This pub was purpose built as a snooker and billiard hall, with its original façade retained. Billiards has been played since the 16th century, when it was the sport of British and French royalty. The exceptional skill of the Australian player Walter Lindrum (1898–1960) defied competition and helped to kill the game in favour of pool and snooker in Britain.
Photographs and text about The Billiard Hall.
The text reads: This Wetherspoon pub was purpose built in 1913 as a snooker and billiard hall for Willie Holt, the billiard table manufacturer. It has retained its original façade. In its heyday it had 23 full size snooker tables available.
Billiards has been played since the 16-17th centuries, when it was the sport of British and French royalty. There have been public tables since the mid 17th century.
The exceptional skill of the Australian player Walter Lindrum (1898-1960) defied competition, and helped to kill the game in favour of pool and snooker in Britain.
Right: The Billiard Hall is just visible behind this number 16 bus in the 1960s
Left: William Cook, champion billiards player, demonstrates the ordinary cuing position, 1884
Above right: A serious game in progress, ‘nursing the balls’, c1896.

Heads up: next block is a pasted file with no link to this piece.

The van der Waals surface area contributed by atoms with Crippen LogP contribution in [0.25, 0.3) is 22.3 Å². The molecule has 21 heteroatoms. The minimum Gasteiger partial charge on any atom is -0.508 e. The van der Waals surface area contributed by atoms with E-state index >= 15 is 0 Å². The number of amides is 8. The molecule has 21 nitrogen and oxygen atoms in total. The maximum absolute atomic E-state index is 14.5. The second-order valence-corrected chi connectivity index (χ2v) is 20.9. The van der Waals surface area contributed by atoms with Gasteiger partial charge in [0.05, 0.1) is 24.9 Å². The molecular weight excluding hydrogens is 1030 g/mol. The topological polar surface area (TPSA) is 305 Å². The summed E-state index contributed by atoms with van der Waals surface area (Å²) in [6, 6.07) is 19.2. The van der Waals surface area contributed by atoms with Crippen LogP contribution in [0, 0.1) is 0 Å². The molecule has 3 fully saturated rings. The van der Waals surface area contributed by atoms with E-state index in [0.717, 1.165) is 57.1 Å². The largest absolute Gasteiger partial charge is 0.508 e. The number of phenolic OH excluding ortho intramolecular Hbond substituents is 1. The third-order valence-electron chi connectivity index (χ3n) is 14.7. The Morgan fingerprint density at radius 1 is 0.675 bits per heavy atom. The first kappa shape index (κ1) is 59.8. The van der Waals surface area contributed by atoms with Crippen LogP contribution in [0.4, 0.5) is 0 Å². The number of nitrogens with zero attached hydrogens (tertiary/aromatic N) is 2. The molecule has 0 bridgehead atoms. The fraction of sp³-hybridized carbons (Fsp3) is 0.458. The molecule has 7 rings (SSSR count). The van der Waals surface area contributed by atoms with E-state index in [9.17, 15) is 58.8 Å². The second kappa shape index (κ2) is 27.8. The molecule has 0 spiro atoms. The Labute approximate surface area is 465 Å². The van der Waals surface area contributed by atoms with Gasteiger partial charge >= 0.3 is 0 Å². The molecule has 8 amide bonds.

Photographs, a print and text about the history of the Black Country.
The text reads: The rapid expansion of mineral extraction in this area, along with the production of iron and steel, chemicals and gas, glass, brass, guns, bricks and soap, nails and chains, engines and boilers, all helped provide a solid manufacturing base for the expansion of Imperial Britain. It also earned the area the nickname of the Black Country.
When Queen Victoria passed through here by train in 1865, she purportedly asked for the blinds of her railway carriage to be drawn because she found the area so dirty. Whether this is true or not, the region came to be called the Black Country. The first published reference to it was in 1892 – by an American Consul, Elihu Burritt, who described it as a “black by day, red by night”.
Top: A ‘Puddler’ at the Johnson’s Iron & Steel Co. Ltd., Church Lane, c1910
Right: A 19th century advert for George Slater’s
Above: Izons, one of West Bromwich’s oldest firms, ordered the second of Boulton and Watt’s revolutionary beam engines.
External photograph of the building – main entrance.
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